There’s nothing better in the morning than the smell of bacon and black powder smoke!

Offline 45 Dragoon

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Re: Cap Sucking Colts
« Reply #128 on: November 24, 2016, 12:55:13 PM »
Thanks Richard,  you too! (We're just now in between "feedings"!!)

Mike
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Online ssb73q

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Re: Cap Sucking Colts
« Reply #129 on: April 13, 2017, 05:33:08 AM »
Hi, another opinion on capsucking:

https://www.youtube.com/watch?v=YUgZ5LYnscM

Regards,
Richard
There’s nothing better in the morning than the smell of bacon and black powder smoke!

Offline 45 Dragoon

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Re: Cap Sucking Colts
« Reply #130 on: April 13, 2017, 07:13:43 AM »
20-30,000 psi? (That's getting into Ruger only territory)
The cap is supposed to be a gas seal?
Recommends filing a notch on the bottom of the cone? (Guess the "gas seal" isn't all that important!)
A notch in the hammer face removes less material for striking a cap and doesn't have to be as precise as a round hole.to locate on a pin. (The original notches were not as wide as our Italian copies)
The main springs were heavy to trap cap frags/ protect shooter/ ensure ignition (my opinion)

The installation of a cap post ALLOWS the reduction of mainspring power because it arrests any blowback rather than the hammer having the sole responsibility. Racking a hammer back with good authority will "throw"  (as it's dislodged) any caps/frags away from possibly falling into the action.
A common misconception is that a weaker mainspring is the reason for unreliable ignition. It has just as much (if not more) to do with the action parts than  the  strength of the spring.  Sure, a sledge hammer will pop a cap every time but it's not conducive for competition, ease of handling, long life of parts, fanning , etc.  The simple installation of a cap post ALLOWS a hard to handle, heavy actioned cap gun to be as reliable and easy shooting as a fine tuned cartridge shooter.  A "Race gun' if you will.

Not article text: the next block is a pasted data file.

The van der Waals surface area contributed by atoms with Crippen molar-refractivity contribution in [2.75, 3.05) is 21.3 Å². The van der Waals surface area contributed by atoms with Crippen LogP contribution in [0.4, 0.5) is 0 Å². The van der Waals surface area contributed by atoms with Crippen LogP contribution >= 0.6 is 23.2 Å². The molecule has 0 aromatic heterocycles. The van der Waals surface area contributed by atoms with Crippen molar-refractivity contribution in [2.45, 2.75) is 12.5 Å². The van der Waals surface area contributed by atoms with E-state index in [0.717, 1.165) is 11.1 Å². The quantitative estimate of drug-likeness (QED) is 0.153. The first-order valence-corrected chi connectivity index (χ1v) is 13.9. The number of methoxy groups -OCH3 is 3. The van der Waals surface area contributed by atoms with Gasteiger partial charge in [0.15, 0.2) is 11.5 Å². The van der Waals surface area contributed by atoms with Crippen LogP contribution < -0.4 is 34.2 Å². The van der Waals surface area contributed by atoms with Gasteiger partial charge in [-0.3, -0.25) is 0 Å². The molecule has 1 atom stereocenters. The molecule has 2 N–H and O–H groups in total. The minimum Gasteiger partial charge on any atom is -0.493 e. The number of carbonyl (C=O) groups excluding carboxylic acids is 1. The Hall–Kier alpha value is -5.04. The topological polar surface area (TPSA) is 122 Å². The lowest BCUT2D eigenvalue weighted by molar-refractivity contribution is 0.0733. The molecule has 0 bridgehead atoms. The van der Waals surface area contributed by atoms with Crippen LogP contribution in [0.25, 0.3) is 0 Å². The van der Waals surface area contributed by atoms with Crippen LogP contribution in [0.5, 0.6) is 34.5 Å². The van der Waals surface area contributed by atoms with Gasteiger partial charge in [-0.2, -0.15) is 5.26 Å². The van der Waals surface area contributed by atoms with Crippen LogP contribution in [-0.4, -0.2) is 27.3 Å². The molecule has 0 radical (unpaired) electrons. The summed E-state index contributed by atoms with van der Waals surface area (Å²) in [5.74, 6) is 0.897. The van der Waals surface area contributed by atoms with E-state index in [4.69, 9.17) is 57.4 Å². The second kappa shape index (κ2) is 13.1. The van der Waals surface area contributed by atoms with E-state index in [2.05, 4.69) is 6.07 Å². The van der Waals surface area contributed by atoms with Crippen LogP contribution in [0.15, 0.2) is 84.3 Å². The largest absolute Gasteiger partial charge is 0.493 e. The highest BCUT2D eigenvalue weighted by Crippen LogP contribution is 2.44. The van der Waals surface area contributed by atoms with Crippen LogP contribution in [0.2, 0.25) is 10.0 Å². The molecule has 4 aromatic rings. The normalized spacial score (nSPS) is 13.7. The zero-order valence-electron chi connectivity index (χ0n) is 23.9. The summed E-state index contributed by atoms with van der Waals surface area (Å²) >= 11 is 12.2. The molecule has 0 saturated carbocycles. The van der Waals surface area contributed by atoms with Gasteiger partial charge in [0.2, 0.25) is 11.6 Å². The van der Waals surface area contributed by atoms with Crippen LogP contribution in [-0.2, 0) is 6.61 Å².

Yap, the video depicts that guys idea of why, what and how  .  .  .  .  I like mine better!  (At least I know to use half cock when removing/installing a cylinder!)

Mike
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Online ssb73q

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Re: Cap Sucking Colts
« Reply #131 on: April 13, 2017, 07:59:28 AM »
Hi Mike, I agree the guy isn't too strong on science. He also suggested that the old time caps were thinner than today's? His removal of the cylinder with the hammer down had me cringe. I know he knows better.

It was just another very experienced BP person's opinion to consider.

It's clear to me that there isn't any perfect solution to capsucking, other than use conversion cylinders, but there are some methods to minimize the issue of capsucking.

All opinions are welcome.

Regards,
Richard 
There’s nothing better in the morning than the smell of bacon and black powder smoke!

Offline jaxenro

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Re: Cap Sucking Colts
« Reply #132 on: April 13, 2017, 11:55:24 AM »
All I know is the cap post Mike put on my 1865 works perfectly and I think it was one of the early ones he did as I sent him some pics of what I wanted. I am willing to bet he has gotten better at it
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Offline Hawg

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Re: Cap Sucking Colts
« Reply #133 on: April 13, 2017, 04:22:59 PM »
Hi Mike, I agree the guy isn't too strong on science. He also suggested that the old time caps were thinner than today's? 

Original caps were thicker and made from copper.

Offline wicket

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Re: Cap Sucking Colts
« Reply #134 on: April 13, 2017, 04:43:17 PM »
Hawg's right...

"The copper for making the caps is obtained in sheets 4 feet long and 14 inches wide weighing three pounds: a variation of four ounces more or less is allowed. The copper should be pure, free from seams, holes or blisters, well annealed, and as evenly rolled as possible with straight and smooth edges."
From: A Practical Treatise On The Fabrication Of Matches, Gun Cotton, Colored Fires And Fulminating Powders by H. Dussance. Philadelphia, 1864
 
If you do the math, it works out to a cap around 8 mils or so thick, and using pure annealed copper, the cap doesn't work harden when formed as much as a modern cap.